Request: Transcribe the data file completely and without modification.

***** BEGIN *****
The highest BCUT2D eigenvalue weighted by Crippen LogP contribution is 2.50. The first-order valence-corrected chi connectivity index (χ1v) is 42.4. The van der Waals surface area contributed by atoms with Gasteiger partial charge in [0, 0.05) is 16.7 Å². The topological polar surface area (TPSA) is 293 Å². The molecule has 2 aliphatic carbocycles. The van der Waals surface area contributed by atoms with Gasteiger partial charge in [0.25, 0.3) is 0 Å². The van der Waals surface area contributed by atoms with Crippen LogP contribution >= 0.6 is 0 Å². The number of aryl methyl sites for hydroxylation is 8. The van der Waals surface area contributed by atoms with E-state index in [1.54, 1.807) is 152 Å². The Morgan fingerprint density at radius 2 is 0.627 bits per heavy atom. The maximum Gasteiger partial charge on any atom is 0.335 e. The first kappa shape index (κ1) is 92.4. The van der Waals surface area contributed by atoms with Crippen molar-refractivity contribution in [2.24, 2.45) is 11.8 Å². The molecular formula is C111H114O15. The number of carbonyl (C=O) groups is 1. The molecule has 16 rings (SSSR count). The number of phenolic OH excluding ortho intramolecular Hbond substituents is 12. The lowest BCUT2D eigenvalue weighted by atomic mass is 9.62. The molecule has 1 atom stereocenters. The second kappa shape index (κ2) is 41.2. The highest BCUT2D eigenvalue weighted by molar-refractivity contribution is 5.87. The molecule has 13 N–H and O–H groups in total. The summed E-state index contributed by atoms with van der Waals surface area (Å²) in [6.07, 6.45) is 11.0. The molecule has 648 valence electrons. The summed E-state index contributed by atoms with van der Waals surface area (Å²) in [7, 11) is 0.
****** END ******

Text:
The highest BCUT2D eigenvalue weighted by Crippen LogP contribution is 2.50. The first-order valence-corrected chi connectivity index (χ1v) is 42.4. The van der Waals surface area contributed by atoms with Gasteiger partial charge in [0, 0.05) is 16.7 Å². The topological polar surface area (TPSA) is 293 Å². The molecule has 2 aliphatic carbocycles. The van der Waals surface area contributed by atoms with Gasteiger partial charge in [0.25, 0.3) is 0 Å². The van der Waals surface area contributed by atoms with Crippen LogP contribution >= 0.6 is 0 Å². The number of aryl methyl sites for hydroxylation is 8. The van der Waals surface area contributed by atoms with E-state index in [1.54, 1.807) is 152 Å². The Morgan fingerprint density at radius 2 is 0.627 bits per heavy atom. The maximum Gasteiger partial charge on any atom is 0.335 e. The first kappa shape index (κ1) is 92.4. The van der Waals surface area contributed by atoms with Crippen molar-refractivity contribution in [2.24, 2.45) is 11.8 Å². The molecular formula is C111H114O15. The number of carbonyl (C=O) groups is 1. The molecule has 16 rings (SSSR count). The number of phenolic OH excluding ortho intramolecular Hbond substituents is 12. The lowest BCUT2D eigenvalue weighted by atomic mass is 9.62. The molecule has 1 atom stereocenters. The second kappa shape index (κ2) is 41.2. The highest BCUT2D eigenvalue weighted by molar-refractivity contribution is 5.87. The molecule has 13 N–H and O–H groups in total. The summed E-state index contributed by atoms with van der Waals surface area (Å²) in [6.07, 6.45) is 11.0. The molecule has 648 valence electrons. The summed E-state index contributed by atoms with van der Waals surface area (Å²) in [7, 11) is 0.